Selling formula baby milk to mothers in developing nations to replace breast milk has long been a touchy issue. As consumers become ever more suspicious of the motives of big business, some companies have allegedly still not mended their ways, courting bad press every time they reappear in the headlines.
Two of the world’s biggest food and beverage companies, Nestlé and Danone, stand accused of flouting World Health Organisation guidelines on the marketing of powdered baby milk in developing nations. The new allegations are contained in a recently published study in the prestigious British Medical Journal, examining the marketing of powdered baby milk in the African nations of Togo and Burkina Faso.
In 1981 the World Health Assembly (WHA) adopted the International Code of Marketing of Breast-milk Substances to prevent the promotion of infant formula milk over breast-milk. There had been a decline in breast-feeding in developing countries throughout the 1960s and 1970s, contributing to a rise in infant mortality rates.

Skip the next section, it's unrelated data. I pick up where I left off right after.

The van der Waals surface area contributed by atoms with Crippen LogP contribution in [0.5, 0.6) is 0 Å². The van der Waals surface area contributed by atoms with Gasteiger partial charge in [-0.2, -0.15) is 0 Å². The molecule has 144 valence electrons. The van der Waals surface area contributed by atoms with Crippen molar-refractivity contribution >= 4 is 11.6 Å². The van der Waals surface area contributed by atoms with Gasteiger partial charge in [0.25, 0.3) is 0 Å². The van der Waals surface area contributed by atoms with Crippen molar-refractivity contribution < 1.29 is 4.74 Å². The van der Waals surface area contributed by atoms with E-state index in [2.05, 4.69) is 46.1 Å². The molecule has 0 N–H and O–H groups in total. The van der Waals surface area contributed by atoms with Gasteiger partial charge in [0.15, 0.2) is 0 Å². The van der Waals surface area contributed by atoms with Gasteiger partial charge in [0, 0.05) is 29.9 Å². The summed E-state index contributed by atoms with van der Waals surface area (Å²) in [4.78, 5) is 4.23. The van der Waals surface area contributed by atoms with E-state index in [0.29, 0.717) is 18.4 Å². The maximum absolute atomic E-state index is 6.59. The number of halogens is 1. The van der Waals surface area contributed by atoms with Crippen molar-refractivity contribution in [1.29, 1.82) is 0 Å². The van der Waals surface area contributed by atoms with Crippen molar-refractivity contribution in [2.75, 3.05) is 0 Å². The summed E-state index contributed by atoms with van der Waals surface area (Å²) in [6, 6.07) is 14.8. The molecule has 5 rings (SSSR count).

The charter requires manufacturers to state the benefits of breastfeeding on their packaging, along with instructions for the safe storage and preparation of formula milk and warnings on the dangers of inappropriate use. But researchers found over 40 products that failed to adhere to the charter.
Individual governments must shoulder much of the responsibility for protecting breastfeeding from aggressive advertising of formula milk. But many West African states failed to integrate the charter into their law. Even so, researchers found that although Togo has no legislation governing baby milk marketing, whereas Burkina Faso does, this made precious little difference as guidelines were routinely ignored in both countries.
The report’s authors stress that manufacturers have an obligation to follow the guidelines. But 90% of health professionals interviewed had never even heard of the WHA code.
The manufacturers concerned have argued that the charter does not cover most of the products mentioned. Nestlé says it has always followed the regulations and intends to investigate the report further. Regardless of whether manufacturers or individual governments are to blame for the report’s findings, however, once again companies that should know better have failed to live up to public expectations. More damaging publicity will be the price.
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